FILE PHOTO: A view of the exterior of the Citibank corporate headquarters in New York, New York, U.S. May 20, 2015. REUTERS/Mike Segar/File Photo
April 15, 2021
By David Henry
(Reuters) -Citigroup Inc trounced first-quarter profit expectations thanks to a rebound in the broader economy and a jump in investment banking activity, and said it would exit some overseas businesses as new chief executive Jane Fraser starts to make her mark on the bank.
The country’s third-largest lender reported $7.94 billion in profit, triple $2.54 billion a year earlier, as it released funds set aside to cover pandemic loan losses and cashed in on a boom in listed shell company deals which has boosted underwriting income across Wall Street.
Citigroup’s share price was down 1% in morning trading.
“Our first impression is the incoming CEO Jane Fraser is striking the right cord on messaging a sense of urgency to undertake strategic changes that enhance the profitability profile,” bank analyst Saul Martinez of UBS wrote in a note.
Fraser, who took over from Michael Corbat on March 1, is trying to bring Citigroup, an industry laggard hobbled by creaky technology and poor risk-management controls, in line with its peers in terms of profitability and share price performance.
As part of that strategy, the bank said on Thursday it would exit consumer businesses in 13 Asia and EMEA countries, including the major markets of Australia, China and India where she said the bank does not have the necessary scale to compete.
“We believe our capital, investment dollars and other resources are better deployed against higher returning opportunities in wealth management and our institutional businesses in Asia,” she said in a statement.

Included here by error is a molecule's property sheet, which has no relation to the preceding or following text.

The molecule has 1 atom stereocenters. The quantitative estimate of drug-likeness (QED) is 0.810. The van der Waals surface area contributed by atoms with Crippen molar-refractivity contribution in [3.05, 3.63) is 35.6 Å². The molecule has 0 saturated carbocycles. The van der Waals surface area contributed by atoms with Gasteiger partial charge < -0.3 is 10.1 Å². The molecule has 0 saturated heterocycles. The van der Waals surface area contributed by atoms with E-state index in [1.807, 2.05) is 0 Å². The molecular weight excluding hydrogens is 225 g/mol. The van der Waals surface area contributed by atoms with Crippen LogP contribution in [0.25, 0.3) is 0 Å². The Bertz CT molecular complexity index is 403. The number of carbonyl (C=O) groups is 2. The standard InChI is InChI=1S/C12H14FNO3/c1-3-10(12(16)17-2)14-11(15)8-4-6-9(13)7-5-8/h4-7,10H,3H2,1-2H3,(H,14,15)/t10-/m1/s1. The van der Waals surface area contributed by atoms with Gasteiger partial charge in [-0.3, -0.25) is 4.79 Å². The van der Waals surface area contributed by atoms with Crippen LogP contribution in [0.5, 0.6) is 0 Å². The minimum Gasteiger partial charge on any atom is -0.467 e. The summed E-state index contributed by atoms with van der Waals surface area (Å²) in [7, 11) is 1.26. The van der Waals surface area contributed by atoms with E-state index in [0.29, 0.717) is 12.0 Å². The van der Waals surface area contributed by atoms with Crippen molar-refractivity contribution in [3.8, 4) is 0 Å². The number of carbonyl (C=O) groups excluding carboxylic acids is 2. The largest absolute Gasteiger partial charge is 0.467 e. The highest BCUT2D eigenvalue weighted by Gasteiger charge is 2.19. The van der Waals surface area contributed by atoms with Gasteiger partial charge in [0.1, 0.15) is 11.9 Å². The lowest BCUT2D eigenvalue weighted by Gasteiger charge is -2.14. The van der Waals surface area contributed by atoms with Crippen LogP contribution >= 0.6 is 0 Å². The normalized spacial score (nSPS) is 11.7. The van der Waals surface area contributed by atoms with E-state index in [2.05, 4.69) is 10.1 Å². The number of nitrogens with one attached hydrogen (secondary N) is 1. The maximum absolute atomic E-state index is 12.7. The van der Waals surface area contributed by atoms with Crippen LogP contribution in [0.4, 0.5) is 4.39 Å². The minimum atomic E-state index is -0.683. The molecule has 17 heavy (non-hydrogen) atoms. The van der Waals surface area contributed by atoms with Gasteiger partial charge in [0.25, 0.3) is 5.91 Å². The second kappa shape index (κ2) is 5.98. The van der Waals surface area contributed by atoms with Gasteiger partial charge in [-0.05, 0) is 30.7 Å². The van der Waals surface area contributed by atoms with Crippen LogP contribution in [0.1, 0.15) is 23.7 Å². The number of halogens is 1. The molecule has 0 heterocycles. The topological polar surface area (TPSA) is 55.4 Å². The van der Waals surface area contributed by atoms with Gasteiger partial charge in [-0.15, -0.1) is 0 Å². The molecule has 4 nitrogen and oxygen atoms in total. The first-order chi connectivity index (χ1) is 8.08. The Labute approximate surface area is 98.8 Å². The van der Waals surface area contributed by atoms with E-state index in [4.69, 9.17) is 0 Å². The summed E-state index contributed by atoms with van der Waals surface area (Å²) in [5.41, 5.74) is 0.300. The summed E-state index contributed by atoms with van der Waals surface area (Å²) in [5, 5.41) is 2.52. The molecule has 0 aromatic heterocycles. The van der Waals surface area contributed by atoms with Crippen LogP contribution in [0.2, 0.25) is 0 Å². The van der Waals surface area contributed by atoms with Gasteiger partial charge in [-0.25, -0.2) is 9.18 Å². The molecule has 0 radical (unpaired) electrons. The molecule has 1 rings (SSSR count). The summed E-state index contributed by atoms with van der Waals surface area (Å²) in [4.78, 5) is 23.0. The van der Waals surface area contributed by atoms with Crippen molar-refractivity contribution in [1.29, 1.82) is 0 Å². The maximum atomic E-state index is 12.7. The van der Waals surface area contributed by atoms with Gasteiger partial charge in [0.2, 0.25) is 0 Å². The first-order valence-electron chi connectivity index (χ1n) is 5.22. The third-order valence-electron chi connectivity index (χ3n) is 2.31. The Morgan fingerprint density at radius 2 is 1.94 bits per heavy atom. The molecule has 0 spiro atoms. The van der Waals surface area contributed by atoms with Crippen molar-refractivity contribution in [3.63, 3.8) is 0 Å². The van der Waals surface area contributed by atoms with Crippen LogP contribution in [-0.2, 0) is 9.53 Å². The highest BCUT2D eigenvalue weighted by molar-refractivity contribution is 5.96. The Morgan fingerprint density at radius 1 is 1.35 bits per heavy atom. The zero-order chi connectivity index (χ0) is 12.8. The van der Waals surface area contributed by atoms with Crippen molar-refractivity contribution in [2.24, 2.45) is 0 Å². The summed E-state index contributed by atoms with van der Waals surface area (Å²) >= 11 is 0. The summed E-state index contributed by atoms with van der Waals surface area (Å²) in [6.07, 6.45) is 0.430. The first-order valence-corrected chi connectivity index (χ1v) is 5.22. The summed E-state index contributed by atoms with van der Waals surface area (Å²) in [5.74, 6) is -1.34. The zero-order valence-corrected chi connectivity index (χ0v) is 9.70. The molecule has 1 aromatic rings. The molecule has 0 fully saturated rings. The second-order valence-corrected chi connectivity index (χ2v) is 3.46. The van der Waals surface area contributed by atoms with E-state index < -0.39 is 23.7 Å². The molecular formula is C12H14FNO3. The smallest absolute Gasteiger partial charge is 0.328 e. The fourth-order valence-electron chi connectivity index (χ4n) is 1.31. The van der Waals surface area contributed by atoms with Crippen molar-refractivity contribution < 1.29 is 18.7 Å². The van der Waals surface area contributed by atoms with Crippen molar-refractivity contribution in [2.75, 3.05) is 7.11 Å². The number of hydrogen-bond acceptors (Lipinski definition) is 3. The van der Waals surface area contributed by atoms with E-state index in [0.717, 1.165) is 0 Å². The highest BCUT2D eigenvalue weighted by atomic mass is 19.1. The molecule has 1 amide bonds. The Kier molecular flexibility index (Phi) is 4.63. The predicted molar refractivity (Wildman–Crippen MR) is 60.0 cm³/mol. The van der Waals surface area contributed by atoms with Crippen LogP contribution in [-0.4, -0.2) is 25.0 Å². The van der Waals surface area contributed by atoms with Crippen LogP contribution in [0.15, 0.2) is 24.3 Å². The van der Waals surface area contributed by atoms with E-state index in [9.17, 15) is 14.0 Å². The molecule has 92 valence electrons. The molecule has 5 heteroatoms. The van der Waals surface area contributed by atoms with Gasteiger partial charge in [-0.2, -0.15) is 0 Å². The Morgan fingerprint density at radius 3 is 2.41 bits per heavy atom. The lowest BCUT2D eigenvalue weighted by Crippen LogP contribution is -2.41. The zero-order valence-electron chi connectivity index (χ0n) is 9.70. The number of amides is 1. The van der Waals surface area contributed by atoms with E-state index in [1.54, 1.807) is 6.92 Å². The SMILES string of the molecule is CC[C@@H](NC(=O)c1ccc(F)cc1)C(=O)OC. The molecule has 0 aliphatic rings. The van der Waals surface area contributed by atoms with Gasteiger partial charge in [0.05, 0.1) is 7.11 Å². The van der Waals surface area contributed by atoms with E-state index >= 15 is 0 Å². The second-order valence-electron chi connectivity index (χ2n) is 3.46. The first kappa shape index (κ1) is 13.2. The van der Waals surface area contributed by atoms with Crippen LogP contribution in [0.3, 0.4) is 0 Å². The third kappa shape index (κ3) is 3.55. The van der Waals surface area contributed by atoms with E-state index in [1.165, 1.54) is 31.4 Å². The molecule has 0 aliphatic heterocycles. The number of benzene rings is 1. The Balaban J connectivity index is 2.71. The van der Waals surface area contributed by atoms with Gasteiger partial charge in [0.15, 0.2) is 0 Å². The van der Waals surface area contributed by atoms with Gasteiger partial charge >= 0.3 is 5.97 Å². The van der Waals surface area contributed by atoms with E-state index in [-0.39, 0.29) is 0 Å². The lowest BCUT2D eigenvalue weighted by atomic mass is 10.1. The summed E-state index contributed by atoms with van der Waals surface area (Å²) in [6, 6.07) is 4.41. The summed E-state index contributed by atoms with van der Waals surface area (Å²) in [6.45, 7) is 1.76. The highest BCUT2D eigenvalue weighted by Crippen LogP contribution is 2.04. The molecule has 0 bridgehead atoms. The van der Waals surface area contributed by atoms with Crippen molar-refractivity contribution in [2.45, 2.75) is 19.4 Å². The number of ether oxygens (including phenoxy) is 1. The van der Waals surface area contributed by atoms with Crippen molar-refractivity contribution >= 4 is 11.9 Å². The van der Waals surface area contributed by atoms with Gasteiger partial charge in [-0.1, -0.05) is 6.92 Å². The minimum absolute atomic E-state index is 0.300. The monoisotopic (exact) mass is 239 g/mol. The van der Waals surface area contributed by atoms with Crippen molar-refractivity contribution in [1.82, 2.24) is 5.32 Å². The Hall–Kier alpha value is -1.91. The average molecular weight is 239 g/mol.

The Institutional Clients Group, which includes capital markets, commercial banking and private banking, will continue to serve clients and operate “wealth centers” in Singapore and Hong Kong, as well as London and the United Arab Emirates, the bank said.
It provided no timeframe for the exits but Fraser, who grew up in Scotland, told analysts there would be “no dilly-dallying” on executing the changes.
Like its peers, Citigroup’s bank bottom line was buoyed by a broader economic recovery thanks to vaccine rollouts, which have allowed Americans to get back to work, and $1.9 trillion in stimulus. That allowed Citigroup to release $3.85 billion in loan loss reserves.
Also in line with Wall Street peers, Citigroup’s investment banking revenue surged 46% on stronger equity underwriting fees. The bank has been a leader in raising money for the so-called blank-check firms or special purpose acquisition company frenzy, which has seen $100 billion worth of U.S. deals this year.
But Chief Financial Officer Mark Mason told reporters on a Thursday call that he doubts that the record-breaking activity will last. “We expect to see a decline in SPACs in line with broader equity underwriting activity as interest rates push investors towards surer returns,” Mason added.
The bank also felt the impact of cash-flush consumers paying off loans and using debit cards more for purchases, which reduced lending revenue in the quarter, Mason added.
Net interest revenue, the difference between interest the bank earns and what it pays on deposits and borrowings, was $10.17 billion, down 12% from a year earlier. Total revenue fell 7% to $19.3 billion on low interest rates and a 10% decline in loans, largely due to lower consumer credit card loan balances.
“As elsewhere, trading and banking were a bit stronger than expected and net interest income a bit weaker but it was basically all pretty close to expectations,” Oppenheimer analyst Chris Kotowski said in a note to clients.
Citigroup’s pre-provision profit, a gauge of bank performance unaffected by changes in estimates and economic assumptions for loss reserves, was down 18% from a year ago.
Overall card purchase sales were up 1%, even as total card revenue fell 18%. JPMorgan Chase & Co said on Wednesday spending on its consumer debit and credit cards together rose 9% from a year earlier.
Markets and securities revenue for Citigroup rose 2%, compared with an exceptionally strong quarter a year earlier.
Expenses rose 4%, in line with the company’s projections, on increased spending to fix its risk controls and improve its operations.
(Reporting by David Henry in New York and Niket Nishant in Bengaluru; additional reporting by Sohini Podder; Writing by Anirban Sen; Editing by Sriraj Kalluvila and Nick Zieminski)